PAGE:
When does a Car-Seal program make sense for Industrial Ammonia Refrigeration systems?

First off: What is a Car-Seal program and what does it do? 

A Car-Seal program is designed, implemented and managed to ensure that safety-critical valves within the covered process are maintained in their safety-critical position / setting during normal system operation. If the position / setting of a safety-critical valve is to be changed, it provides a procedure that functions as an administrative control to make this change safely.

Car-Sealing a valve OPEN or CLOSED is used ONLY if opening or closing that valve during normal operation could result in a Severe Safety Incident. Car-Sealed valves are usually designated on the P&ID’s as Car-Sealed OPEN (CSO) and Car-Sealed CLOSED (CSC), and are physically identified as Car-Sealed in its designated position / setting.

In order to more readily identify the location of the intended Car-Seals in the field, as well as the NORMALLY SAFE valve position / setting, the tags will be secured to the valve using COLOR CODED PLASTIC TIE STRAPS.


To put it bluntly: Car-Seals are placed on valves where REALLY bad things can happen if you move them from their normal (Safety Critical) position without taking precautions!

Where are they used in Industrial Ammonia Refrigeration Systems?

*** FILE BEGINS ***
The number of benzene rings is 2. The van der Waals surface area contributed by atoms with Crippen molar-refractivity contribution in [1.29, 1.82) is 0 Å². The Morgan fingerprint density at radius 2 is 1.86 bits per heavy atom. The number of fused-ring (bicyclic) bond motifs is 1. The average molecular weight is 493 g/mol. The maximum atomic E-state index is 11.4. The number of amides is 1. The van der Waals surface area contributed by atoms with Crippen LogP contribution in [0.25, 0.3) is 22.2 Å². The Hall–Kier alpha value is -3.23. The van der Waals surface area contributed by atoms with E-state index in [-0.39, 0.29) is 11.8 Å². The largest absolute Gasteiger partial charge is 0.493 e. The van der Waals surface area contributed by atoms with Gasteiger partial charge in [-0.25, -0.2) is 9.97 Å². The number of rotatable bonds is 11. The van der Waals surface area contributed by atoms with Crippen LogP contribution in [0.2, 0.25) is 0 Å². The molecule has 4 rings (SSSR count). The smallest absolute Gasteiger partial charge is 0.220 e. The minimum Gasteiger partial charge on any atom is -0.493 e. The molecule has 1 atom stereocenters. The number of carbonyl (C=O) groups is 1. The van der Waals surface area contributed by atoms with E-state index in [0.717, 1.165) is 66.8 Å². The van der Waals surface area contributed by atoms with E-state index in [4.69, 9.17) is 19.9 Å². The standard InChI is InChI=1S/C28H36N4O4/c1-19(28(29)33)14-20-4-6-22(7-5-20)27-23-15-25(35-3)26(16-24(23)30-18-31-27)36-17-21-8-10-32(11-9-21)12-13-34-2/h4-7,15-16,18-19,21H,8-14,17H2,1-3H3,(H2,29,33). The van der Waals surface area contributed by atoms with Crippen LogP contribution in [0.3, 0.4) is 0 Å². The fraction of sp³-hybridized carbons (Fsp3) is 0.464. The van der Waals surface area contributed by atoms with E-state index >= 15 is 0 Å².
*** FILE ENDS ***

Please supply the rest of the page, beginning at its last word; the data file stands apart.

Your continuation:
You should already have at least two Administrative Controls (safeguards) meant to minimize the hazard of opening and closing the wrong valves: Written SOPs and Trained Operators. The Car-Seal program is meant to add a third layer of protection on top of those two when changing the position of the valve could reasonably result in a Severe Safety Incident.

Severe Safety Incidentshall mean any incident which could result in any one or more of the following results:

  • An OSHA Recordable accident, fatality, one or more employees/contractors hospitalized
  • Any fire requiring the use of more than one (1) portable extinguisher or one wheeled unit to completely extinguish
  • Any environmental incident involving a regulated material which violates any of our permits or requires disposal of a hazardous waste
  • Any incident which activates or disables a pressure safety device.
  • Any event which had the clear potential for sudden loss of human life, either within the plant or beyond the fence line, which would result directly from a chemical release, fire or other safety-related incident
  • Any event which required an offsite notification of any type agency (fire, LEPC, EPA, OSHA, County Officials, City Officials)
  • Any event in which the site alarm system activates or is disabled (excluding false alarms and tests)

While the decision as to which situations could reasonably result in a Severe Safety Incident are best left to the PHA team, the following are common situations where they have been used:

  • On the CD Isolation Valve of a Condenser Coil
  • On the Inlet or Outlet Isolation Valve of a Thermosyphon Heat Exchanger
  • On any liquid cooling Heat Exchanger without a relief device*
  • Where a shutoff valve is placed before or after a relief device*
  • At Isolation Valves for dead-end or Future Expansion legs.

* A relief device in this case means a device to relieve excess pressure. While relief valves are common solutions, other examples include checkvalves, pressure-relieving regulators, EPCS solenoids, etc.

About Brian Chapin

PSM / RMP Compliance Consultant
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